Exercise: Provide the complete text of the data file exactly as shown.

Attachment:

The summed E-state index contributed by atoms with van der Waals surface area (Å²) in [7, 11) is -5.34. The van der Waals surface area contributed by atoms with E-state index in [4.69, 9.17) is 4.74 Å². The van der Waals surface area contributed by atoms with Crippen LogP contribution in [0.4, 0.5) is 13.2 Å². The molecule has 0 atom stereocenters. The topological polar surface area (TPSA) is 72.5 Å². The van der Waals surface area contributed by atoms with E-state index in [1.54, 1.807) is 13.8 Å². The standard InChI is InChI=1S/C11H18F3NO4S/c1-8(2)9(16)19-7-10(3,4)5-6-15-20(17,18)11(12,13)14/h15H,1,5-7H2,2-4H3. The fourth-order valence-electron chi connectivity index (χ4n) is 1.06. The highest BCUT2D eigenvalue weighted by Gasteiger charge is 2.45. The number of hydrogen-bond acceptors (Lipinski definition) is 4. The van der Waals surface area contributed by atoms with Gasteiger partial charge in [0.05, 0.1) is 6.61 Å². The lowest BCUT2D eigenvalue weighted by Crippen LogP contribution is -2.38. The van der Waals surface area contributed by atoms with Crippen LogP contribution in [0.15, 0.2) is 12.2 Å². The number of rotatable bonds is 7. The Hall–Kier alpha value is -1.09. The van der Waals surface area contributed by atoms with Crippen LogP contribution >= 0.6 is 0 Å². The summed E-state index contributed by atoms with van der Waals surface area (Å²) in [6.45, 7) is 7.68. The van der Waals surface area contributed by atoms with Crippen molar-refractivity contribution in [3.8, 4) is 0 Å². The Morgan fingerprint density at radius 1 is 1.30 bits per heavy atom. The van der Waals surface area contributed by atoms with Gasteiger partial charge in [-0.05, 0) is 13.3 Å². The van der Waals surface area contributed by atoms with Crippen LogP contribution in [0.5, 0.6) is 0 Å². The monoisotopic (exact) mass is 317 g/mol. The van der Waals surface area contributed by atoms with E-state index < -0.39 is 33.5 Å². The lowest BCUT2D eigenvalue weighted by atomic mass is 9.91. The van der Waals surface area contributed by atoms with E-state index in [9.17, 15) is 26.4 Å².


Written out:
The summed E-state index contributed by atoms with van der Waals surface area (Å²) in [7, 11) is -5.34. The van der Waals surface area contributed by atoms with E-state index in [4.69, 9.17) is 4.74 Å². The van der Waals surface area contributed by atoms with Crippen LogP contribution in [0.4, 0.5) is 13.2 Å². The molecule has 0 atom stereocenters. The topological polar surface area (TPSA) is 72.5 Å². The van der Waals surface area contributed by atoms with E-state index in [1.54, 1.807) is 13.8 Å². The standard InChI is InChI=1S/C11H18F3NO4S/c1-8(2)9(16)19-7-10(3,4)5-6-15-20(17,18)11(12,13)14/h15H,1,5-7H2,2-4H3. The fourth-order valence-electron chi connectivity index (χ4n) is 1.06. The highest BCUT2D eigenvalue weighted by Gasteiger charge is 2.45. The number of hydrogen-bond acceptors (Lipinski definition) is 4. The van der Waals surface area contributed by atoms with Gasteiger partial charge in [0.05, 0.1) is 6.61 Å². The lowest BCUT2D eigenvalue weighted by Crippen LogP contribution is -2.38. The van der Waals surface area contributed by atoms with Crippen LogP contribution in [0.15, 0.2) is 12.2 Å². The number of rotatable bonds is 7. The Hall–Kier alpha value is -1.09. The van der Waals surface area contributed by atoms with Crippen LogP contribution >= 0.6 is 0 Å². The summed E-state index contributed by atoms with van der Waals surface area (Å²) in [6.45, 7) is 7.68. The van der Waals surface area contributed by atoms with Crippen molar-refractivity contribution in [3.8, 4) is 0 Å². The Morgan fingerprint density at radius 1 is 1.30 bits per heavy atom. The van der Waals surface area contributed by atoms with Gasteiger partial charge in [-0.05, 0) is 13.3 Å². The van der Waals surface area contributed by atoms with Crippen LogP contribution in [0.5, 0.6) is 0 Å². The monoisotopic (exact) mass is 317 g/mol. The van der Waals surface area contributed by atoms with E-state index < -0.39 is 33.5 Å². The lowest BCUT2D eigenvalue weighted by atomic mass is 9.91. The van der Waals surface area contributed by atoms with E-state index in [9.17, 15) is 26.4 Å².